Why Do Universities Design Policies to Restrict Free Speech?

Americans are forever on the lookout for institutions that can threaten their most cherished right — that of free speech. But even the most paranoid among us would not think that the place where the freedom of speech is suppressed the most is actually somewhere that should be heavily invested in protecting it: college campuses. [...]

Americans are forever on the lookout for institutions that can threaten their most cherished right — that of free speech. But even the most paranoid among us would not think that the place where the freedom of speech is suppressed the most is actually somewhere that should be heavily invested in protecting it: college campuses. According to Sohrab Ahmari writing for The Wall Street Journal, the modern university is “the most authoritarian institution” in the country today.

Greg Lukianoff, the president of the Foundation for Individual Rights in Education, is unlikely to disagree with this assessment. For more than a decade, FIRE has been fighting attempts by university administrations to restrict the first amendment rights of their students and faculty.

In an interview with Ahmari, Lukianoff specifically drew attention to a recent incident at Fordham University. After the school’s College Republicans invited popular conservative firebrand Ann Coulter to speak, Fordham’s president Joseph McShane took the unprecedented step of publicly condemning the invitation and the people responsible for it in a letter addressed to the entire student body.

To be clear, Mr. McShane didn’t block Ms. Coulter’s speech, but he said that her presence would serve as a “test” for Fordham. A day later, the students disinvited Ms. Coulter. Mr. McShane then praised them for having taken “responsibility for their decisions” and expressing “their regrets sincerely and eloquently.” Mr. Lukianoff says that the Fordham-Coulter affair took campus censorship to a new level: “This was the longest, strongest condemnation of a speaker that I’ve ever seen in which a university president also tried to claim that he was defending freedom of speech.”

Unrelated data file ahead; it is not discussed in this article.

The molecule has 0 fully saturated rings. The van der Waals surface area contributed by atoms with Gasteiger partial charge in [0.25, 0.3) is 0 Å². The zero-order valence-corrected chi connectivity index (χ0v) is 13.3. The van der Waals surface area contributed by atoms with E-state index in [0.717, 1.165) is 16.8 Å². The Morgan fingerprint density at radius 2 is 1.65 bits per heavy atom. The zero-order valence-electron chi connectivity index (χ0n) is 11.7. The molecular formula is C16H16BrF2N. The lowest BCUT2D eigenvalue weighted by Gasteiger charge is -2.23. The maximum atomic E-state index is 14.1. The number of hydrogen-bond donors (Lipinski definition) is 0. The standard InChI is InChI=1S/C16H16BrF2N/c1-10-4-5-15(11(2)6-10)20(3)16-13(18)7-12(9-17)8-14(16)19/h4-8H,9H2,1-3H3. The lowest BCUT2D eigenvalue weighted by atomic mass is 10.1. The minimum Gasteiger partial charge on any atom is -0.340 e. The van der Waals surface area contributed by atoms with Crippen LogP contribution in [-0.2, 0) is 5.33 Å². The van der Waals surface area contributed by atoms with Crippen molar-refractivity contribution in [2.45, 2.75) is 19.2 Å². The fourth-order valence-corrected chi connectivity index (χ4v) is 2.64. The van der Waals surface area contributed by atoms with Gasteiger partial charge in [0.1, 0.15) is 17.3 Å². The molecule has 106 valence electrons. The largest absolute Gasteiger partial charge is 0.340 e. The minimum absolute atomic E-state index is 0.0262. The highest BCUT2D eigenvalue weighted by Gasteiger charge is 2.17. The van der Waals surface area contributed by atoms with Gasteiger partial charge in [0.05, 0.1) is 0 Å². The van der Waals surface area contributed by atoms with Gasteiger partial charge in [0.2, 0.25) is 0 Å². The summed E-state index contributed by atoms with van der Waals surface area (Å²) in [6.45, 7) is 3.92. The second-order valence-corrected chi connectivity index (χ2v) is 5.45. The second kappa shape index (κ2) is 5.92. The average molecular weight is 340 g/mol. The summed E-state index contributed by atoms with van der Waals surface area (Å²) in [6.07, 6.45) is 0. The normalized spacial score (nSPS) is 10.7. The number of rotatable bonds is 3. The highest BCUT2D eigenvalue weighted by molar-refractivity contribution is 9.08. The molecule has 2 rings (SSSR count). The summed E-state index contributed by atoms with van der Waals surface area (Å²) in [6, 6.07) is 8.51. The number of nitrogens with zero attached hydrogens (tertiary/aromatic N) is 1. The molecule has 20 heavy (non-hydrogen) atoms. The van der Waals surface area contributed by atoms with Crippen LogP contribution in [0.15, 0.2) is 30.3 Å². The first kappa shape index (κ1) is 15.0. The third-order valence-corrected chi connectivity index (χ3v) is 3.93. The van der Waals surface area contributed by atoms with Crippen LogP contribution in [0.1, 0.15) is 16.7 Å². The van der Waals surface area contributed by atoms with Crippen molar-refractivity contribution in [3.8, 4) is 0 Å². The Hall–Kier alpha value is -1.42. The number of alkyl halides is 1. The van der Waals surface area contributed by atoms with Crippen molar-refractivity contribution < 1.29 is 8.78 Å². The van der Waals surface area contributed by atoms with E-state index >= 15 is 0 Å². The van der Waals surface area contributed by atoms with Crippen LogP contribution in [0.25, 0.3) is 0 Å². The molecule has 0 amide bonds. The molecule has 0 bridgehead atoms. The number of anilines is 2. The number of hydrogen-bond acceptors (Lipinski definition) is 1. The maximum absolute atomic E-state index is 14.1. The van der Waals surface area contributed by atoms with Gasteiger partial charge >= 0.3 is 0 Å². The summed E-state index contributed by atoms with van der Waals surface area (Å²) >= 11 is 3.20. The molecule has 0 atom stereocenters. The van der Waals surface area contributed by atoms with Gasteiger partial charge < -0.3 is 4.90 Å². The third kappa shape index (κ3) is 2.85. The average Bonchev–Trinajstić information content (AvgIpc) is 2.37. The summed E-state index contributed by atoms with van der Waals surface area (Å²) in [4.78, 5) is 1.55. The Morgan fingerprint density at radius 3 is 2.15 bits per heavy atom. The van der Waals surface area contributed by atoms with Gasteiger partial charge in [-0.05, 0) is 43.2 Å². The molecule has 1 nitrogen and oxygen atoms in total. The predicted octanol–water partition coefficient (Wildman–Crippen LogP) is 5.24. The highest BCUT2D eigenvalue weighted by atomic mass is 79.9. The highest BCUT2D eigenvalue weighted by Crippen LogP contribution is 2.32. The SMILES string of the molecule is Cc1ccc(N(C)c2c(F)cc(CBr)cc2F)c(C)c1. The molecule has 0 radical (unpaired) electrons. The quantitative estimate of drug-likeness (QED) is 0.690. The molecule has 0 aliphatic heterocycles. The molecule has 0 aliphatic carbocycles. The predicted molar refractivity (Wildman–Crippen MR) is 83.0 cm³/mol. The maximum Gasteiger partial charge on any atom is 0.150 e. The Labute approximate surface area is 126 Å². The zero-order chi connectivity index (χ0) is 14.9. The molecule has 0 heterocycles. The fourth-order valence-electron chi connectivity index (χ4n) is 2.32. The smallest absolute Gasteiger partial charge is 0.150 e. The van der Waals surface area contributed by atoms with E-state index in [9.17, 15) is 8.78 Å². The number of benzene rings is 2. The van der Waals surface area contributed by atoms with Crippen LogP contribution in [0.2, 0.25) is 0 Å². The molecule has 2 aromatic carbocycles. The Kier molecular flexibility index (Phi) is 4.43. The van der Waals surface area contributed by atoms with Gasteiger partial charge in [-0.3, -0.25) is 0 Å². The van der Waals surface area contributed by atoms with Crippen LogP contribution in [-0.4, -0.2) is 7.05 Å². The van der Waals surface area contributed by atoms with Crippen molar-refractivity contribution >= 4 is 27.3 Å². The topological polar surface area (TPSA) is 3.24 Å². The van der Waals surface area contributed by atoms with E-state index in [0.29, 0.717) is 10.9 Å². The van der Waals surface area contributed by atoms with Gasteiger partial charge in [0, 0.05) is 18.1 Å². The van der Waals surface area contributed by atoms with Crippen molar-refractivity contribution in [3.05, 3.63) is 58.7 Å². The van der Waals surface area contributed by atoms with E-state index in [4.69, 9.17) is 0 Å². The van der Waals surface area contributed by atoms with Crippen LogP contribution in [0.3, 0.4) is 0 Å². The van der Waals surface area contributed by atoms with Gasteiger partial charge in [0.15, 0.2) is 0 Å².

In an interview with Ahmari, Lukianoff describes himself as a lifelong Democrat and a passionate believer in both abortion rights and gay marriage. Yet, he frequently finds himself defending Conservatives and libertarians because the liberal atmosphere on most college campuses makes these groups more at risk for having their First Amendment rights restricted.

To be clear, Mr. McShane didn’t block Ms. Coulter’s speech, but he said that her presence would serve as a “test” for Fordham. A day later, the students disinvited Ms. Coulter. Mr. McShane then praised them for having taken “responsibility for their decisions” and expressing “their regrets sincerely and eloquently.”

Mr. Lukianoff says that the Fordham-Coulter affair took campus censorship to a new level: “This was the longest, strongest condemnation of a speaker that I’ve ever seen in which a university president also tried to claim that he was defending freedom of speech.”

And it’s hard to hold out much hope for things changing in the near future. On the contrary, according to Lukianoff, university administrators almost never formally walk back the statements they’ve made even in the cases where FIRE prevails in court. Meanwhile, in a poll taken in 2010, less than 40% of college students believed that it was safe to hold an opinion considered unpopular on their campus.

The numbers were even more dire when the same question was posed to staff and faculty. Fewer than 20% thought that they would suffer no consequences if their unpopular views became public.

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